There is much debate about how to measure the productivity of an NBA player. There is NBA Efficiency, the Player Efficiency Rating, Win Score, Wins Produced, Plus-Minus, Adjusted Plus-Minus, and many more. One might wonder (at least I do) with all these choices, how do the sports media evaluate talent?
Consider voting for the Sixth Man of the Year (which is the award I was thinking about last night). For the 2007 award, 127 members of the sports media considered every NBA player who failed to start half their team’s contests in 2006-07. Each sports writer chose three players, with their first choice earning five points, second place earning three points, and their third choice receiving a point. When the voting points were counted, three players – Leandro Barbosa, Manu Ginobili, and Jerry Stackhouse – captured 92% of the available points.
What do these three players have in common? Each was the leading scorer off the bench for one of the three best teams in the regular season.
Aju Fenn (economist at Colorado College) and I have a paper which we presented at a conference some time ago. The paper needs to be revised and updated, but the basic story I think is pretty solid. In an examination of the voting for the NBA’s Most Valuable Player we found two factors to dominate – points scored and team winning percentage.
What this tells me is that the sports media does not consider sophisticated – or even unsophisticated – models of player performance. Sports writers tend to consider the leading scorers on the best teams. If you can score (or in the case of Steve Nash, create assists that lead to scoring) and your team wins, sports writers believe you are great. I’m pretty sure you don’t have to be an advanced statistician to know that the media is leaving out a bit of information in their evaluation of talent.
The winner in 2007 was Barbosa, who also was the leading scorer among all NBA reserves. When we turn to Wins Produced, though, we see that – for players who received any votes — Barbosa was only the seventh most productive player.
The top sixth man in terms of Wins Produced was Manu Ginobili. He finished the year with 14.1 Wins Produced, and per 48 minutes [WP48], had a mark of 0.330. Another good choice was David Lee, who produced 13.6 wins and had a WP48 of 0.378. Despite Lee’s performance, 111 out of 127 voters did not place him in the top three. With the acquisition of Zach Randolph it does look like voters will get another chance to vote for Lee next year. One suspects, though, that the Knicks will not improve enough – and Lee will certainly not score enough – for him to crack the top three in 2007-08.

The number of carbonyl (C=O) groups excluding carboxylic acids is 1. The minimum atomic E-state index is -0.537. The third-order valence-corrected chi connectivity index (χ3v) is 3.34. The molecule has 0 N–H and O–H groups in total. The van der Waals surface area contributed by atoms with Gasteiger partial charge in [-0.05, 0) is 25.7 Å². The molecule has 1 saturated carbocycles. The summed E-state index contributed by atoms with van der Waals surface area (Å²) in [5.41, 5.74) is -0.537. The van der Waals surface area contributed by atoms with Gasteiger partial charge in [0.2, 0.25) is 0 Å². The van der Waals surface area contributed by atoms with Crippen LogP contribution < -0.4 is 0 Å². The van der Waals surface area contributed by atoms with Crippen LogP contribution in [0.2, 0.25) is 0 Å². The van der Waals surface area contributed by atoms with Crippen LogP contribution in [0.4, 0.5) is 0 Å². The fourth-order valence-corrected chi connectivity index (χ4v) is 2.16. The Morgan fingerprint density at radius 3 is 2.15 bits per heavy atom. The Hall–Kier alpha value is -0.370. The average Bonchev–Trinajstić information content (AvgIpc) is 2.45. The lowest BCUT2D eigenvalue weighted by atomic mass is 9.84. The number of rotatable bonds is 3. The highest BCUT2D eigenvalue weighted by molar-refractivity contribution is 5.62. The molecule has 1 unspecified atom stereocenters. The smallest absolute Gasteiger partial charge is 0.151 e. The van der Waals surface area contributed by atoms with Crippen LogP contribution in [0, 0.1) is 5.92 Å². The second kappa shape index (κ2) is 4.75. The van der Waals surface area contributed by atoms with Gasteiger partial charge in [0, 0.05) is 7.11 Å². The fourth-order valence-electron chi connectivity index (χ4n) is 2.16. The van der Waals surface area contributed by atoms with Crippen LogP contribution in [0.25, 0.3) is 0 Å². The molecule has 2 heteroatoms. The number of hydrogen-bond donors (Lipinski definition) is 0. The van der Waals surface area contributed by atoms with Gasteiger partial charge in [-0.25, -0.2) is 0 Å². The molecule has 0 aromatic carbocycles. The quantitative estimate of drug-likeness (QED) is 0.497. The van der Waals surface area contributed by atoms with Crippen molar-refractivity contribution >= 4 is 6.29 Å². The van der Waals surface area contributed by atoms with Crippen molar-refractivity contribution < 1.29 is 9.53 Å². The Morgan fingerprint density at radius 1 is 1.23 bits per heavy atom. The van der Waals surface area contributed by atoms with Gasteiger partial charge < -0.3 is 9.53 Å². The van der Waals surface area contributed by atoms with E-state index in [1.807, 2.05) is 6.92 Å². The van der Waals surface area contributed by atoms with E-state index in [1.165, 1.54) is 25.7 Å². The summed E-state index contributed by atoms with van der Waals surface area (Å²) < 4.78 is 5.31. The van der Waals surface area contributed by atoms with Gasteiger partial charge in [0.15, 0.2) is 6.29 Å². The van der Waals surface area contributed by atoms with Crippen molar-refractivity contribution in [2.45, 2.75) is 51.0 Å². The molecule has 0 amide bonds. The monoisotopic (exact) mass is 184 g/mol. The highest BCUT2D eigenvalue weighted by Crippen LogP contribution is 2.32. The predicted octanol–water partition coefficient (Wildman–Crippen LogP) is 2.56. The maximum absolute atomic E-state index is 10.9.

Looking past Ginobili and Lee we see that the next four players on the list – Josh Childress, Corey Maggette, Jose Calderon, and Antonio McDyess – either failed to score ten points per game or failed to play for a winning team. Again, scoring and winning appear to be the keys.
Of course these four should be happy that a few sportswriters actually placed their name in the top three. Yes, more than 100 of the 127 voters completely ignored the quartet, but a few writers thought something of these four. This can not be said by Dikembe Mutombo, James Posey, Brent Barry, Anderson Varejao, and Rajon Rondo. These five players also produced more wins than Barbosa. But none averaged double figures in points, and hence none received any votes at all.
What lesson do we learn from our study of the Sixth Man award? People have spent a substantial effort developing measures of performance for basketball players. Despite a plethora of measures to consider, though, the sportswriters – who are supposed to be experts – seem to be inordinately influenced by only two factors: Points scored per game and team winning percentage. Consequently, a player like Jerry Stackhouse – who has never been a productive pro (a point I made a few days ago) – finished third in voting for this award. In fact, 80% of voters thought Stackhouse was at least one of the top three reserves in the league. That’s right, 80%.
Why the focus on scoring?
The stat I most often see discussed in baseball is batting average. It is reported during every game and I would bet it is the one stat reporters most often turn to when discussing a hitter. Despite decades of sabermetricians noting the inadequacies of batting average, other stats – like OPS – just haven’t caught on with most writers.
And I think there is a good explanation for the persistence of batting average. Most casual fans know this measure, and the casual fan makes up the majority of any sports writer’s audience. In other words, sports writers are simply responding to what the majority of their audience knows.
My sense is that basketball fans are much the same as fans of baseball. The majority are casual fans whose attention is focused on the scorers. Consequently, despite the efforts of all the people who look at basketball statistics, the sports media will continue to focus primarily on points scored per game. That is what their audience focuses upon, and consequently we can expect in the future points per game and winning will still be the primary factors sports writers consider in making player evaluations.